Rep. Sonny Callahan, Alabama's senior congressman, has decided to retire after nearly 18 years in Washington.

The Republican was one of two congressmen who were announcing retirements Monday. The other is Rep. Robert A. Borski, a 10-term Democrat from Pennsylvania.

Callahan, 69, planned a news conference Monday evening in his hometown of Mobile.

Several Republicans speaking on the condition of anonymity said Callahan was notifying state officials of his plans. A longtime friend of the congressman said Callahan had tired of commuting from Mobile to Washington.

His decision means Alabama is losing at least two members of its seven-member House delegation. Rep. Bob Riley, also a Republican, is running for governor.

Callahan, a former trucking executive, was elected to the U.S. House in 1984 after serving in the Alabama Senate. From 1995-2001, he served as chairman of the House Appropriations subcommittee on foreign operations. Then he became chairman of the House Appropriations subcommittee on energy and water development, a key post for water projects in Alabama.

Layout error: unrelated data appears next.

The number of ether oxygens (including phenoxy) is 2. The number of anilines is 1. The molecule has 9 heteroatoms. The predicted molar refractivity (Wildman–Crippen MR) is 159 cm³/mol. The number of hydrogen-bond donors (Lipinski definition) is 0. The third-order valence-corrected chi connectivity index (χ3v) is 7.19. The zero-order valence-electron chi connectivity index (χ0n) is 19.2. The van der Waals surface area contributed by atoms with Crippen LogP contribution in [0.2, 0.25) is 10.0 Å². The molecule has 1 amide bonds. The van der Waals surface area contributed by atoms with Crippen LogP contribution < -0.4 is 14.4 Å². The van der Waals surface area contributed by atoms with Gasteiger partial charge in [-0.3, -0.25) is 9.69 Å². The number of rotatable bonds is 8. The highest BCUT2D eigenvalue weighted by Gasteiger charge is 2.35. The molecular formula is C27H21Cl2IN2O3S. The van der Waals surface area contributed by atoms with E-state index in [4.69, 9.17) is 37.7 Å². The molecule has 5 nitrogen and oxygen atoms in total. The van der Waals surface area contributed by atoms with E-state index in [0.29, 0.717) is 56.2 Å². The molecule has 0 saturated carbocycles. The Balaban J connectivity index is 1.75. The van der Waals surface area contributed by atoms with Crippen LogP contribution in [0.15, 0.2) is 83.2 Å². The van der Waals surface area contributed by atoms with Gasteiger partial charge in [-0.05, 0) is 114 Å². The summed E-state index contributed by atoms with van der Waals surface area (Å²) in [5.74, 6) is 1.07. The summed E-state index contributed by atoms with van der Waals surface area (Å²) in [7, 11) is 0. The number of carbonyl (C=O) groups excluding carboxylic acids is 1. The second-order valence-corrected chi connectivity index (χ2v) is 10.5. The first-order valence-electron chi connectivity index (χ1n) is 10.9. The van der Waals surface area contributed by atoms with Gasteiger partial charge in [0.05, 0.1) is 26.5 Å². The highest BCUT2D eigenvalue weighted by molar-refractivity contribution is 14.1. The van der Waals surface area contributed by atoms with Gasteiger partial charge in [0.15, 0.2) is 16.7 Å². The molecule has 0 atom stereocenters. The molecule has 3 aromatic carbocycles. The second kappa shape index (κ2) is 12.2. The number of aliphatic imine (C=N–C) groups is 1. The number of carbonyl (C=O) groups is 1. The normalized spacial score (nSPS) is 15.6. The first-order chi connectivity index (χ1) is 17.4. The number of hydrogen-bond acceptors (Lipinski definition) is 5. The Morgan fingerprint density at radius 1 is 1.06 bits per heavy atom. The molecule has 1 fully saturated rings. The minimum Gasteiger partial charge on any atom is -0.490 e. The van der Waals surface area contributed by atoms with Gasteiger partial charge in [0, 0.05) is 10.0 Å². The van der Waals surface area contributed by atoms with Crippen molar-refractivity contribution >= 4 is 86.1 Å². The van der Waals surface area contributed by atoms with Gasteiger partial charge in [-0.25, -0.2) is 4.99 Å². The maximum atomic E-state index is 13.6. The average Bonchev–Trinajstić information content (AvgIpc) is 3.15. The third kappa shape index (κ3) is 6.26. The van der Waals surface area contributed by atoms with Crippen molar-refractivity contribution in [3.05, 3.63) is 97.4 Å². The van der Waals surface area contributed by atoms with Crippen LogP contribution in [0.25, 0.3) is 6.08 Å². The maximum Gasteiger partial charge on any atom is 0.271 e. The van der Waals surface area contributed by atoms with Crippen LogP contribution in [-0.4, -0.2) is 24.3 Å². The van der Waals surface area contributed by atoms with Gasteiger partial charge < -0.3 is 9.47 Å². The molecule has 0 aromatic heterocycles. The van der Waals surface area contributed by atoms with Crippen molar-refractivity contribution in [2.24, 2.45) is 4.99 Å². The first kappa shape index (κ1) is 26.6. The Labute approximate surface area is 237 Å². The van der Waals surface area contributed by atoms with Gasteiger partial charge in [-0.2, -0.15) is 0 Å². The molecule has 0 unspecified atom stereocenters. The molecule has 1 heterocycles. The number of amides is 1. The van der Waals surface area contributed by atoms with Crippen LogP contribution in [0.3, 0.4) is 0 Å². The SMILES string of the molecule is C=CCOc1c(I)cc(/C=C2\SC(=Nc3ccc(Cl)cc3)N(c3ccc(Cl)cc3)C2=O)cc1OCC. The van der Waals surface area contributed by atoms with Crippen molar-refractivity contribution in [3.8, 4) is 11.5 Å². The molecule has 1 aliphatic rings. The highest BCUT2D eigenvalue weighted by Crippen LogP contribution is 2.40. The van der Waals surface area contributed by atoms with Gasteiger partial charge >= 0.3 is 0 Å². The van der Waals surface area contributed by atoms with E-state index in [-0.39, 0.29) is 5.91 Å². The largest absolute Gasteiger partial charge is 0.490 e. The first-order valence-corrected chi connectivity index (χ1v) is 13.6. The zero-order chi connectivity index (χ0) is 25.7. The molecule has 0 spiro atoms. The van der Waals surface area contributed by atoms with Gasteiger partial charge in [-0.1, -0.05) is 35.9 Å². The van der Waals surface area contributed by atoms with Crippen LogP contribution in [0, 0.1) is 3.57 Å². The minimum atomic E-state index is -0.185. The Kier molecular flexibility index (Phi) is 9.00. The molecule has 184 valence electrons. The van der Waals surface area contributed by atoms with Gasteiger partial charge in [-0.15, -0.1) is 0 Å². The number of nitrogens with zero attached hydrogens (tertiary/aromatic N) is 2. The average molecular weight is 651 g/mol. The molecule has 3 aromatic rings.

Callahan represents the First District, a predominantly Republican district that covers six counties in southwestern Alabama.

In Pennsylvania, Borski, 53, said he will retire at the end of his term rather than run against a fellow incumbent Democrat in a drastically redrawn district.

Borski, 53, has lived his entire life in northeast Philadelphia and said he doesn't know enough about the new district, carved out of the Republican-leaning suburbs of Montgomery County, to justify a run.

"I think I could win the general election ... but it would be a very difficult and time-consuming proposition," he said Sunday. He made his formal retirement announcement Monday.

Borski would have had to run against Rep. Joseph M. Hoeffel, whose base is in Montgomery County. Borski called the redistricting plan "immoral, if not unconstitutional," adding, "I think northeast Philadelphia has been disenfranchised."

Congressional districts had to be reconfigured to account for population changes reflected in the 2000 Census. Pennsylvania grew at a slower pace than any other state in the last decade and lost two of its 21 seats in the House.